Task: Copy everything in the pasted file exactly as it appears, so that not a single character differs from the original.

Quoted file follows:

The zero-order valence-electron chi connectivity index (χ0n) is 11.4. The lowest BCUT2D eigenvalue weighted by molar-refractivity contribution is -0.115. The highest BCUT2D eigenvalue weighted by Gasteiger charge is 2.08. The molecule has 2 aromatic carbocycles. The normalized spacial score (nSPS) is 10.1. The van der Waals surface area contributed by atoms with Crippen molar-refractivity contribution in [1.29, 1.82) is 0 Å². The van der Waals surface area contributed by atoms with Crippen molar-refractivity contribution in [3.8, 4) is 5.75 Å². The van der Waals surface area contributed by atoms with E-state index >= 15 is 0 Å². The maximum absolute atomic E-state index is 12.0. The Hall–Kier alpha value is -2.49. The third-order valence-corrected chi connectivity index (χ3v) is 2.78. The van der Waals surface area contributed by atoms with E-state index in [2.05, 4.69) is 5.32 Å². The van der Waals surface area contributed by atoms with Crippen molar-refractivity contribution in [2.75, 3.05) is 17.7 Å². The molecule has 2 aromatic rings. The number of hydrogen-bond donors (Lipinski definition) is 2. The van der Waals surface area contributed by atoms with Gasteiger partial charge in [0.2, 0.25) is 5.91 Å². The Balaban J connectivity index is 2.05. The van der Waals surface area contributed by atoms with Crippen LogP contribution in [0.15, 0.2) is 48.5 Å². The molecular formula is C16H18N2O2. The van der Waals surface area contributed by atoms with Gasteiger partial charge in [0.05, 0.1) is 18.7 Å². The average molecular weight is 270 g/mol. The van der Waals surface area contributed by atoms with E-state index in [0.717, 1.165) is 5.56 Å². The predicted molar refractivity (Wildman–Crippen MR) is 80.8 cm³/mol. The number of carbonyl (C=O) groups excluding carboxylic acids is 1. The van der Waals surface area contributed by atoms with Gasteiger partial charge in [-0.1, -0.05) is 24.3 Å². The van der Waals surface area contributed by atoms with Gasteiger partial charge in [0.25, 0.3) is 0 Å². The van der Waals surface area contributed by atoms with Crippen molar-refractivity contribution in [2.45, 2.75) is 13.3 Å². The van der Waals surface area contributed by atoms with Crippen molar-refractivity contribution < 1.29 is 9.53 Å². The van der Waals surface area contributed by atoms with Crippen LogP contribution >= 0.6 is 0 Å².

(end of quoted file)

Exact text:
The zero-order valence-electron chi connectivity index (χ0n) is 11.4. The lowest BCUT2D eigenvalue weighted by molar-refractivity contribution is -0.115. The highest BCUT2D eigenvalue weighted by Gasteiger charge is 2.08. The molecule has 2 aromatic carbocycles. The normalized spacial score (nSPS) is 10.1. The van der Waals surface area contributed by atoms with Crippen molar-refractivity contribution in [1.29, 1.82) is 0 Å². The van der Waals surface area contributed by atoms with Crippen molar-refractivity contribution in [3.8, 4) is 5.75 Å². The van der Waals surface area contributed by atoms with E-state index >= 15 is 0 Å². The maximum absolute atomic E-state index is 12.0. The Hall–Kier alpha value is -2.49. The third-order valence-corrected chi connectivity index (χ3v) is 2.78. The van der Waals surface area contributed by atoms with E-state index in [2.05, 4.69) is 5.32 Å². The van der Waals surface area contributed by atoms with Crippen molar-refractivity contribution in [2.75, 3.05) is 17.7 Å². The molecule has 2 aromatic rings. The number of hydrogen-bond donors (Lipinski definition) is 2. The van der Waals surface area contributed by atoms with Gasteiger partial charge in [0.2, 0.25) is 5.91 Å². The Balaban J connectivity index is 2.05. The van der Waals surface area contributed by atoms with Crippen LogP contribution in [0.15, 0.2) is 48.5 Å². The molecular formula is C16H18N2O2. The van der Waals surface area contributed by atoms with Gasteiger partial charge in [0.05, 0.1) is 18.7 Å². The average molecular weight is 270 g/mol. The van der Waals surface area contributed by atoms with E-state index in [0.717, 1.165) is 5.56 Å². The predicted molar refractivity (Wildman–Crippen MR) is 80.8 cm³/mol. The number of carbonyl (C=O) groups excluding carboxylic acids is 1. The van der Waals surface area contributed by atoms with Gasteiger partial charge in [-0.1, -0.05) is 24.3 Å². The van der Waals surface area contributed by atoms with Gasteiger partial charge in [0.25, 0.3) is 0 Å². The van der Waals surface area contributed by atoms with Crippen molar-refractivity contribution in [2.45, 2.75) is 13.3 Å². The van der Waals surface area contributed by atoms with Crippen molar-refractivity contribution < 1.29 is 9.53 Å². The van der Waals surface area contributed by atoms with Crippen LogP contribution >= 0.6 is 0 Å².